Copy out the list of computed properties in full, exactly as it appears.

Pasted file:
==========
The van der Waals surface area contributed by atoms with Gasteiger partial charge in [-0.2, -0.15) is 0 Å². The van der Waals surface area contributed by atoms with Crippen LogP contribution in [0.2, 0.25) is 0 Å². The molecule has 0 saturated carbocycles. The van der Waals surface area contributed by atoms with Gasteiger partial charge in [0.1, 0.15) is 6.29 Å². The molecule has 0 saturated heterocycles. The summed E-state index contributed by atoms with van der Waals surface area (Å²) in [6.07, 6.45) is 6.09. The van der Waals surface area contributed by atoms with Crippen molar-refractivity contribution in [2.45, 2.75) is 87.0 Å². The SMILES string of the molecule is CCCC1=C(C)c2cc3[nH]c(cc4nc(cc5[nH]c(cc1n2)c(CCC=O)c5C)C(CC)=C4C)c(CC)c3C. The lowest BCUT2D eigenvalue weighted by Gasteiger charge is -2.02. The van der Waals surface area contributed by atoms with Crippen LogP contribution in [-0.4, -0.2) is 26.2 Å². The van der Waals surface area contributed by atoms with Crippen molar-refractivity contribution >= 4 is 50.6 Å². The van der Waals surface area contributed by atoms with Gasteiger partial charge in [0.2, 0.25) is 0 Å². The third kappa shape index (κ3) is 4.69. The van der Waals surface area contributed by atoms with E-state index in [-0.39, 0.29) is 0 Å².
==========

The van der Waals surface area contributed by atoms with Gasteiger partial charge in [-0.2, -0.15) is 0 Å². The van der Waals surface area contributed by atoms with Crippen LogP contribution in [0.2, 0.25) is 0 Å². The molecule has 0 saturated carbocycles. The van der Waals surface area contributed by atoms with Gasteiger partial charge in [0.1, 0.15) is 6.29 Å². The molecule has 0 saturated heterocycles. The summed E-state index contributed by atoms with van der Waals surface area (Å²) in [6.07, 6.45) is 6.09. The van der Waals surface area contributed by atoms with Crippen molar-refractivity contribution in [2.45, 2.75) is 87.0 Å². The SMILES string of the molecule is CCCC1=C(C)c2cc3[nH]c(cc4nc(cc5[nH]c(cc1n2)c(CCC=O)c5C)C(CC)=C4C)c(CC)c3C. The lowest BCUT2D eigenvalue weighted by Gasteiger charge is -2.02. The van der Waals surface area contributed by atoms with Crippen LogP contribution in [-0.4, -0.2) is 26.2 Å². The van der Waals surface area contributed by atoms with Crippen molar-refractivity contribution >= 4 is 50.6 Å². The van der Waals surface area contributed by atoms with Gasteiger partial charge in [0.2, 0.25) is 0 Å². The third kappa shape index (κ3) is 4.69. The van der Waals surface area contributed by atoms with E-state index in [-0.39, 0.29) is 0 Å².